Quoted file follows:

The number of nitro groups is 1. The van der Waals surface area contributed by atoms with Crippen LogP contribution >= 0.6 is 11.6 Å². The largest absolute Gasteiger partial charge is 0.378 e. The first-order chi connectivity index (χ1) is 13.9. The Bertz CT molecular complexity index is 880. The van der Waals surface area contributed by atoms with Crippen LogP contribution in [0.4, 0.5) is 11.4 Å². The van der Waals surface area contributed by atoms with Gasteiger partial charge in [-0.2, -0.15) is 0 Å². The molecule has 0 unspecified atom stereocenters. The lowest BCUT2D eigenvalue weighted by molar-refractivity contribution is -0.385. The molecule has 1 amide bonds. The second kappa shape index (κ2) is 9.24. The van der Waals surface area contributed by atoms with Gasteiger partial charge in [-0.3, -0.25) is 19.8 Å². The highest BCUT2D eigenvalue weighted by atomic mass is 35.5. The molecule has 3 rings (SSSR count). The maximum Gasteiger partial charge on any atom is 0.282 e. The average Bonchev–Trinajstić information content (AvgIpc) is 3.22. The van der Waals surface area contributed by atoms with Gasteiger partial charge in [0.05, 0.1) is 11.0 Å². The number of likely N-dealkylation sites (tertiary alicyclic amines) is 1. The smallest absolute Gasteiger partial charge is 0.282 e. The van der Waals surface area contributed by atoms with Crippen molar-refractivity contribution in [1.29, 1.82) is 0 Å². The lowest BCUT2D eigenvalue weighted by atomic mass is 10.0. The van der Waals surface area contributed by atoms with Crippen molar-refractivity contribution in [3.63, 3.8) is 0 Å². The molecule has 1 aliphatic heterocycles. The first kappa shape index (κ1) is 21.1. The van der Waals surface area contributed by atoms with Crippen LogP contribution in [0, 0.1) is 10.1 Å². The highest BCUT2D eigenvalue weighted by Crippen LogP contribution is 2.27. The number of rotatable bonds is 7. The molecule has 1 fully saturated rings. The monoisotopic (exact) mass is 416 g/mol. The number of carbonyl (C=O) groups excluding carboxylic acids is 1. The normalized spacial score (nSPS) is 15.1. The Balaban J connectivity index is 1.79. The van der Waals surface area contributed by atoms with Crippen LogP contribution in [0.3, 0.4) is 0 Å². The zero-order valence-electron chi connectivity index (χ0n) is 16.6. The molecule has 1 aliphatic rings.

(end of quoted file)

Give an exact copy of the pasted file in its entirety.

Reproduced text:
The number of nitro groups is 1. The van der Waals surface area contributed by atoms with Crippen LogP contribution >= 0.6 is 11.6 Å². The largest absolute Gasteiger partial charge is 0.378 e. The first-order chi connectivity index (χ1) is 13.9. The Bertz CT molecular complexity index is 880. The van der Waals surface area contributed by atoms with Crippen LogP contribution in [0.4, 0.5) is 11.4 Å². The van der Waals surface area contributed by atoms with Gasteiger partial charge in [-0.2, -0.15) is 0 Å². The molecule has 0 unspecified atom stereocenters. The lowest BCUT2D eigenvalue weighted by molar-refractivity contribution is -0.385. The molecule has 1 amide bonds. The second kappa shape index (κ2) is 9.24. The van der Waals surface area contributed by atoms with Gasteiger partial charge in [-0.3, -0.25) is 19.8 Å². The highest BCUT2D eigenvalue weighted by atomic mass is 35.5. The molecule has 3 rings (SSSR count). The maximum Gasteiger partial charge on any atom is 0.282 e. The average Bonchev–Trinajstić information content (AvgIpc) is 3.22. The van der Waals surface area contributed by atoms with Gasteiger partial charge in [0.05, 0.1) is 11.0 Å². The number of likely N-dealkylation sites (tertiary alicyclic amines) is 1. The smallest absolute Gasteiger partial charge is 0.282 e. The van der Waals surface area contributed by atoms with Crippen molar-refractivity contribution in [1.29, 1.82) is 0 Å². The lowest BCUT2D eigenvalue weighted by atomic mass is 10.0. The van der Waals surface area contributed by atoms with Crippen molar-refractivity contribution in [3.63, 3.8) is 0 Å². The molecule has 1 aliphatic heterocycles. The first kappa shape index (κ1) is 21.1. The van der Waals surface area contributed by atoms with Crippen LogP contribution in [0, 0.1) is 10.1 Å². The highest BCUT2D eigenvalue weighted by Crippen LogP contribution is 2.27. The number of rotatable bonds is 7. The molecule has 1 fully saturated rings. The monoisotopic (exact) mass is 416 g/mol. The number of carbonyl (C=O) groups excluding carboxylic acids is 1. The normalized spacial score (nSPS) is 15.1. The Balaban J connectivity index is 1.79. The van der Waals surface area contributed by atoms with Crippen LogP contribution in [0.3, 0.4) is 0 Å². The zero-order valence-electron chi connectivity index (χ0n) is 16.6. The molecule has 1 aliphatic rings.